A 57-year-old man with a 5-year history of hypertension (HTN) presents to the emergency department with the assistance of family. They report progressive confusion and lethargy for 2 days. The patient has not been eating well or taking his home medications for 2 weeks. Home medications include clonidine 0.3 mg three times a day, atenolol 100 mg daily, escitalopram 20 mg daily, and hydrochlorothiazide 25 mg daily. The patient and his family deny any other symptoms including fevers, shortness of breath, slurring of speech, or seizures. His initial vital signs include blood pressure (BP), 186/104; pulse, 76 bpm; temperature, 97.6°C; and respiratory rate, 18. He is not hypoxic. Initial neurologic examination does not reveal any motor deficits, and brain computed tomography (CT) shows no acute anatomic abnormality.
Is uncontrolled hypertension responsible for the patient’s acute change in mental status?
Mental status changes attributable to arterial BP are most often seen with low, rather than high, BP and are due to impaired cerebral blood flow. Cerebral perfusion pressure (CPP), the pressure gradient that influences blood flow to the brain, is the difference between mean arterial pressure (MAP) and intracranial pressure (ICP) and is represented by the formula:
where CBF is cerebral blood flow and CVR is cerebrovascular resistance.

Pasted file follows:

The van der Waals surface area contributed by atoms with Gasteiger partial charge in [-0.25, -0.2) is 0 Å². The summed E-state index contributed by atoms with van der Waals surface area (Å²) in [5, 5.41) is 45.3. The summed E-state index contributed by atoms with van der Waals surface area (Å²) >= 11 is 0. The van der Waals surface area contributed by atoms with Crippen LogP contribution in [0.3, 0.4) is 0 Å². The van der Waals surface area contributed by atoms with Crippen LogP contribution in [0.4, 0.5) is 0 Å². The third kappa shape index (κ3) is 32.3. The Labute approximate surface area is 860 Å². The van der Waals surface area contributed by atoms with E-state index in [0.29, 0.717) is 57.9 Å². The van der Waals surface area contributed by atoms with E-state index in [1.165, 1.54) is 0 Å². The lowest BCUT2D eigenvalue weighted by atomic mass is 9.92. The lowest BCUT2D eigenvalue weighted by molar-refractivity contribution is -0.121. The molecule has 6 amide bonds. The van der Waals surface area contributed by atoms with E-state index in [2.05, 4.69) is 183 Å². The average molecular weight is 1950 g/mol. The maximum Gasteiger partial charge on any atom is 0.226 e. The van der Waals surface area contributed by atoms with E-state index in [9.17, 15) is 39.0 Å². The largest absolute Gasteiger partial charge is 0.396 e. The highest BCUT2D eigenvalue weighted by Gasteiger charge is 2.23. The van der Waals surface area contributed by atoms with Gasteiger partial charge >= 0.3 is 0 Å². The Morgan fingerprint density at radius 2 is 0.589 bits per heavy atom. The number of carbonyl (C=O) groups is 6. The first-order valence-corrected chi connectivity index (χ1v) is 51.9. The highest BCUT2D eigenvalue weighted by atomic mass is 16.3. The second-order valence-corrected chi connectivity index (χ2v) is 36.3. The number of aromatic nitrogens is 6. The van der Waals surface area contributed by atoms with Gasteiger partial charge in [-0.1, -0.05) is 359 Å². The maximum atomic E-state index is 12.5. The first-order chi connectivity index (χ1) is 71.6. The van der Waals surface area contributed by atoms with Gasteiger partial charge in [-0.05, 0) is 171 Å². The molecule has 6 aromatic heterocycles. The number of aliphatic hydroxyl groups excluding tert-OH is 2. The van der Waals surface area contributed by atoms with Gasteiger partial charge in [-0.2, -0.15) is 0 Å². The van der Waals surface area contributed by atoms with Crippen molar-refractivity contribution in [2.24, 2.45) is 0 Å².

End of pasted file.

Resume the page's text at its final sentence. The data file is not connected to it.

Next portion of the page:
Cerebrovascular autoregulation maintains a constant blood flow over a wide range of CPP, due to changes in CVR. Thus, under normal conditions, moderate changes in CPP have little effect on CBF. An increase in CPP produces vasoconstriction, and a decrease produces vasodilation. Typically for adults, CPP ranges between 50 and 100 mm Hg, though some research suggests 70 to 90 mm Hg to be a more accurate number.1-3 In chronically hypertensive individuals, the cerebral arterioles develop medial hypertrophy and lose their ability to dilate effectively at lower pressures.4 This can lead to decreased cerebral perfusion when systemic BP falls, even though BP may remain within a range that would provide adequate cerebral perfusion in patients without hypertension.
The mechanisms governing CBF autoregulation are controversial.5 Most likely, the autoregulatory vessel caliber changes are influenced by arterial smooth muscle and metabolic mechanisms.6,7 Perivascular nerves and the vascular endothelium may also play a role.8-10 CBF autoregulation typically operates when mean systemic BP (SBP) is between 50 and 150 mm Hg and can be modulated by sympathetic nervous activity and the renin-angiotensin system (RAS).2
Central nervous system (CNS) trauma or acute ischemic stroke may impair CBF autoregulation, leaving surrounding brain tissue vulnerable to over or underperfusion. Likewise, autoregulation may be lost in the setting of a space-occupying brain lesion such as a tumor or hematoma.11 Autoregulation may be regained by hyperventilatory hypocapnia.12 Patients with diabetes may have impaired CBF autoregulation, due to diabetic microangiopathy.13 In summary, cerebral autoregulation is a dynamic process ...